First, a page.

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Jeff Bryant: Washington Post Was Wrong about Arne: He Has Destroyed Trust in the Federal Role in Education

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Jeff Bryant, Director of the Education Opportunity Network, faults Lyndsey Layton’s sympathetic portrayal of Arne Duncan. She portrays him as someone who is a good listener, a big-hearted fellow who won wide acceptance for charter schools, test-based evaluation of teachers, and the Common Core. Bryant says she got the story wrong. He says that reporters for the big national newspapers think that if they interview people in think tanks inside the Beltway, they have the real story. In fact, people inside the Beltway think tanks live in an echo chamber, almost completely detached from the rest of America and the consequences of the policies they promote.

Bryant says Layton got it wrong: Arne is not a good listener; in fact, he never listens to anyone unless they agree with him. Most Americans still don’t know what charter schools are. Test-based teacher evaluation has been a flop, and increasing numbers of states are dropping the Common Core and/or the tests that Arne paid $360 million for.

The most notable result of Arne’s stewardship of the U.S. Department of Education is that both parties have agreed to legislation that would neuter future Secretaries of Education and strip them of the power to punish schools, districts, and states. This is not exactly a resounding endorsement of his leadership. You might say that it is a bipartisan repudiation of it.

Bryant is quietly furious. He cites Arne’s “white suburban moms” quote about the anti-testing revolt in New York. He did not mention Arne’s infamous claim that Hurricane Katrina was the best thing that ever happened to New Orleans’ public schools: It wiped out the public schools, created a pretext to fire 7,500 mostly African American teachers, eliminated the teachers’ union, and turned New Orleans into a privatized district. Nor did he mention Arne’s other memorable quote, that he wants to be able to look into the eyes of a second-grader and know that he or she is college-bound. When you see the kind of absurd comments that he is apt to make off-the-cuff, you can understand why he sticks with talking points and a tight script.

Duncan’s policies failed because he never listened to critics. He listened, or appeared to, then ignored whatever he may have heard. As Bryant writes, “Every time experienced educators challenged Duncan to question his agenda and reconsider policy directions, he responded by … continuing down the same course.”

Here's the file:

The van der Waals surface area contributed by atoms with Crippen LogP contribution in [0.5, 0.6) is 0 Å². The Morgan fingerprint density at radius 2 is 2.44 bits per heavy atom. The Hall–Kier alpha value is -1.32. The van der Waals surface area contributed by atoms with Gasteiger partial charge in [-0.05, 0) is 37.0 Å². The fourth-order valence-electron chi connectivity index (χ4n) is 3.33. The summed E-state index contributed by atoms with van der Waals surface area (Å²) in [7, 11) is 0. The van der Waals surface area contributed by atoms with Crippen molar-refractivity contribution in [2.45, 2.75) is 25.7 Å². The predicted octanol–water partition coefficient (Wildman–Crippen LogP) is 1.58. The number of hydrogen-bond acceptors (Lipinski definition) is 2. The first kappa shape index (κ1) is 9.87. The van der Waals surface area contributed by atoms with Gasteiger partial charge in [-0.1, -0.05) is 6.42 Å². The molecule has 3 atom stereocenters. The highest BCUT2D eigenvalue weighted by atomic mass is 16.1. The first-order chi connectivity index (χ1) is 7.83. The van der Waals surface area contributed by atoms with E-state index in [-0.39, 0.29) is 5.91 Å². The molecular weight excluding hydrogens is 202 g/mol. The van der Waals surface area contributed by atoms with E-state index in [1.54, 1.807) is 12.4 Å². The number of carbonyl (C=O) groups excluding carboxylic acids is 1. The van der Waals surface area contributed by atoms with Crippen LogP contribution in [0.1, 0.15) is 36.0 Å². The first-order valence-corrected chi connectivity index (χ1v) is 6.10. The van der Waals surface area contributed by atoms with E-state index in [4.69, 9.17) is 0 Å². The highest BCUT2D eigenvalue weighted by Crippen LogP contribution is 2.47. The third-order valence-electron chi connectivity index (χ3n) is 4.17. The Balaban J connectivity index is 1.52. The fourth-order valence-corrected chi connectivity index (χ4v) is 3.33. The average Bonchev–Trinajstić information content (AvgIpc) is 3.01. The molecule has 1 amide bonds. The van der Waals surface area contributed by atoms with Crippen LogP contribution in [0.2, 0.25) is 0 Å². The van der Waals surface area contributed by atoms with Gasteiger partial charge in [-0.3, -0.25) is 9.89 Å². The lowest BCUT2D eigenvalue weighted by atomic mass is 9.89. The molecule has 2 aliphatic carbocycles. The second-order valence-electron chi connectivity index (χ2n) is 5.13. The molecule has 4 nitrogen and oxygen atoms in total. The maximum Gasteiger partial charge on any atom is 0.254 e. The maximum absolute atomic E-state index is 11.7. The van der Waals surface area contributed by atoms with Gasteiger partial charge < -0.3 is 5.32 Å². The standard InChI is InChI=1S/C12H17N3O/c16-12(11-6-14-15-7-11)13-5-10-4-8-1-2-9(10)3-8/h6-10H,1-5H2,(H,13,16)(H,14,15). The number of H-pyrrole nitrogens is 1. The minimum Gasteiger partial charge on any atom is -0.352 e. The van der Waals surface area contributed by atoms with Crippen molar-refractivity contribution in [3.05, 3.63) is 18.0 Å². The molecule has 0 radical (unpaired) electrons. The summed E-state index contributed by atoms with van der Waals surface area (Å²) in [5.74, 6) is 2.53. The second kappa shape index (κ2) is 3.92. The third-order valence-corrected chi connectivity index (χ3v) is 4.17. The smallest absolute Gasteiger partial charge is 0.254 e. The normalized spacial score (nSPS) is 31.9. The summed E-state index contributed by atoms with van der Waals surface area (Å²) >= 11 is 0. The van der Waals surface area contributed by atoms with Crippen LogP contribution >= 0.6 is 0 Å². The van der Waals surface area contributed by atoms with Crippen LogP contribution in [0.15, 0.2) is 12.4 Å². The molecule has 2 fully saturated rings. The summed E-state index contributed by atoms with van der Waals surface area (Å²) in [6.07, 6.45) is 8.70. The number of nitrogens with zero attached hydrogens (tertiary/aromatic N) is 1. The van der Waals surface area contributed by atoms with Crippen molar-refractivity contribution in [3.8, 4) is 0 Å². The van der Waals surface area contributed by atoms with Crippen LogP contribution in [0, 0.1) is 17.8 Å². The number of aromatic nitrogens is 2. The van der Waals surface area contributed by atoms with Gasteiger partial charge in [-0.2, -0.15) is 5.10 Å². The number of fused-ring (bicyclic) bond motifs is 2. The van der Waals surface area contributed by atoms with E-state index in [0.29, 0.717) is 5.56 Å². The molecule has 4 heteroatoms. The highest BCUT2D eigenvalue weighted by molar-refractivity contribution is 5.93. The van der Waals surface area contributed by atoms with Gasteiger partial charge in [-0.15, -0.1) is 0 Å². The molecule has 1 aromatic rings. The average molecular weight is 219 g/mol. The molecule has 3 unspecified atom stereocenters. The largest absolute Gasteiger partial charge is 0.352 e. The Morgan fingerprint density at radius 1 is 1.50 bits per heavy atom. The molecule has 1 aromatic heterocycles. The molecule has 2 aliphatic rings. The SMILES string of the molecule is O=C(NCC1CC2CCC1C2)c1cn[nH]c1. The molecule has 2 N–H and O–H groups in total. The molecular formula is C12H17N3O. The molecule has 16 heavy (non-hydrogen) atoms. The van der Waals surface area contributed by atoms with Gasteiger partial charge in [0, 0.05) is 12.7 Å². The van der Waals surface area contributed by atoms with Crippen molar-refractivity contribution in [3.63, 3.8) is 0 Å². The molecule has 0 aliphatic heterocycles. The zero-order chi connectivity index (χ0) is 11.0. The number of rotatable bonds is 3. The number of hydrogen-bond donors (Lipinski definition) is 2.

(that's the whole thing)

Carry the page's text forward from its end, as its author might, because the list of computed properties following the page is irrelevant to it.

The worst legacy of Duncan’s tenure is that Congress is determined to limit the role of the federal government in the future and to forfeit the good things that the federal government has done in the past.

He writes:

What’s particularly unfortunate about that policy direction is that the federal government historically has had a mostly positive influence in public schools. As the article reminds us, what we now call NCLB was “initially passed in 1965 as the Elementary and Secondary Education Act,” a law that “was originally designed to protect the nation’s neediest students, and that the federal government must play a significant enforcement role to ensure that poor students, racial minorities and students with disabilities all receive an equal education.”

Because of that act, millions upon millions of impoverished children have had resources funneled to their schools through programs like Title I. Students who do not speak English as their first language have had funds sent to their schools to pay for specialists. Students who have physical disabilities, social-emotional problems and trouble with their learning and intellectual development have had more access to education opportunities and better supports in their schools. More girls and young women have been provided opportunities to play sports and experience a full curriculum.

Sure, this federal mission has not always been fully funded or adequately implemented. But that was the goal, and it was the goal NCLB took our attention away from and the goal this blundering oaf of a secretary refused to take up as his primary job, even though everyone outside his inner circle clamored he do so.

So the biggest tragedy of Arne Duncan is not only the millions of students and families ill-served under his tenure but the millions that will likely be ill-served in the future because it looks like his self-righteous, narrow-minded zeal will leave the federal government’s role in education marginalized for the immediate and foreseeable future.

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